Screen Savors: Fun in the ER

Whether you're into graphic grotesque or comic malady, Channel 8's Bizarre ER just might be the drug you're looking for.

By ARYEH DEAN COHEN
June 25, 2009 16:18
3 minute read.
Screen Savors: Fun in the ER

bizarre er 88. (photo credit: )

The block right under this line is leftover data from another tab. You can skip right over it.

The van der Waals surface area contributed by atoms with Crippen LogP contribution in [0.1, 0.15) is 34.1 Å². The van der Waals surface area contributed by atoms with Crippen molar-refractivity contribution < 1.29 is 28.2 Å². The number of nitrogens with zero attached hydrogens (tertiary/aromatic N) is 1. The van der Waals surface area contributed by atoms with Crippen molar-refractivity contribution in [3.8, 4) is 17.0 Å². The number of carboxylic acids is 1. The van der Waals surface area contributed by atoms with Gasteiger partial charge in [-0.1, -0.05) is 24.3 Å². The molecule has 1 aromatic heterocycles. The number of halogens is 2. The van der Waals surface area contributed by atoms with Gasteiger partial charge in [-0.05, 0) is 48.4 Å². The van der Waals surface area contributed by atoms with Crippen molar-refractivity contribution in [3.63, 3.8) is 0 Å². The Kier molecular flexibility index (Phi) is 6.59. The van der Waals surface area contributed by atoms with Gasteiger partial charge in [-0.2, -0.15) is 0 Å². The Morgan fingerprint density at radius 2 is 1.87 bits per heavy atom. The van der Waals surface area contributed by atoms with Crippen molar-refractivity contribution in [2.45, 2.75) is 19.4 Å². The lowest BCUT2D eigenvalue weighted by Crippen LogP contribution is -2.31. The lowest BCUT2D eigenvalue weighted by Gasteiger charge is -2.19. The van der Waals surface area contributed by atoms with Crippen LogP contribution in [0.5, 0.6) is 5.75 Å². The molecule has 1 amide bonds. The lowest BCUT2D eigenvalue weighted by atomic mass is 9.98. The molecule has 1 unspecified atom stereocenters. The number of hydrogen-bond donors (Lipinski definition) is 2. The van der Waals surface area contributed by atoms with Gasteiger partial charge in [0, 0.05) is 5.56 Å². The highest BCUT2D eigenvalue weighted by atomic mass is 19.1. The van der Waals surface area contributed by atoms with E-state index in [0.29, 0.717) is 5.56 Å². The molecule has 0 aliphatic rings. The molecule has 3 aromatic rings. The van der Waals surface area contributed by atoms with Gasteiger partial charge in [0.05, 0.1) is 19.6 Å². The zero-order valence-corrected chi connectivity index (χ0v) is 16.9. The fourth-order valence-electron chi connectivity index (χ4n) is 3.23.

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We're not really into hospital shows. Just having our blood pressure taken makes us weak in the knees. But, while waiting for other channels to finish operating on their summer schedules, we had an unexpectedly good time watching Channel 8's breezy BBC import, Bizarre ER. The series doesn't take medicine too seriously, which makes it such fun. After all, the mayhem documented at the Norfolk and Norwich University Hospital Accidents and Emergency department over five months is serious enough. But presented with a mix of humor and information, the program is an Rx for a dull day. "We were waiting for the unusual cases," says cheeky narrator Freema Agyeman, and there are plenty. In the episode we saw, the injuries all took place during the Christmas season, with patients showing up with all kinds of weird stuff. "Tis the season to be injured," says Agyeman, and the locals didn't disappoint. First there was Ben, "who's come to A&E complaining of a troublesome nail, and it's going to take more than a manicure to fix it," says our narrator as we get a close-up of the one he accidentally fired into his own finger with a nail gun. While following the procedure - "Ben faces a nail-biting overnight wait for surgery" - is fun, it's the little extras we enjoyed, like the cartoon follow-up after Ben's bit, about an LA construction worker who fell off a building, landing on top of another worker using a nail gun, which fired six nails into the first worker's skull. Miraculously, the poor guy escaped paralysis and death. Stupid people tricks are also on display. So we meet Hannah, who while rushing out to a taxi with friend Joanna fell off her ridiculously high heels. "No, she didn't stumble on the booze, she fell off her shoes," explains Agyeman. Lucklily, no break is revealed, but we learn "High heels are a public health menace," with a graphic indicating that 8,508 women were hurt in incidents involving wearing high heels in a year. Talk about putting your foot in it. But that's nothing compared to the follow-up cartoon item - the story of one young woman who drank 25 units of alcohol within three hours, fell backwards off her bed (You hear her "ouch!") onto a brown leather stiletto heel which penetrated her spinal canal. The heel had to be removed surgically in a London hospital. That was followed up by a story of a transvestite who threw his/her metal-high-heeled shoe at a man which stuck in his head, requiring him to undergo brain surgery. Now that's being a real heel. Christmas season is just plain dangerous. During the 12 Days of Christmas, some 80,000 Brits end up in the ER, including - as we see in a hysterical cartoon segment - a number who were "watering the Christmas tree while the fairy lights are plugged in. (cue loud yelp)" Even kissing under the mistletoe isn't safe, since the weeks following Xmas are high in cases of sexually transmitted disease, for people who "come to realize they got something they didn't want for Christmas." You've got to admire the writers, not to mention the crew that has the stomach to film some of these cases. Like the farmer who turned his hand into what the doctor called "the dog's dinner" while fence-posting. Thankfully there's "the recommended reminder to turn away quick" when things get too yucky. "Any plans he had to play tiddlywinks over the next two weeks might have to be put on hold," Agyeman deadpans. Lastly, there are unusual medical terms that have been officially added to the UK medical dictionary, like "the Hasselhoff," based on the Baywatch star of the same name. With David Hasselhoff shown in cartoon form, we learn that while shaving in a fancy hotel, he hit a fancy overhead light fixture, which shattered and severed four tendons and an artery (cue: OUCH!). "Take care out there, or you may end up a Hasselhoff," says the narrator, signing off. So there we have it, a half hour featuring mind-numbing accidents and strange illnesses in the ER that's been a real treat - now that's television. The BBC deserves full credit for producing such a well-written and informative medical show, and Channel 8 for buying it. Bizarre ER will literally have you in stitches. Bizarre ER airs on Channel 8 several times a week.

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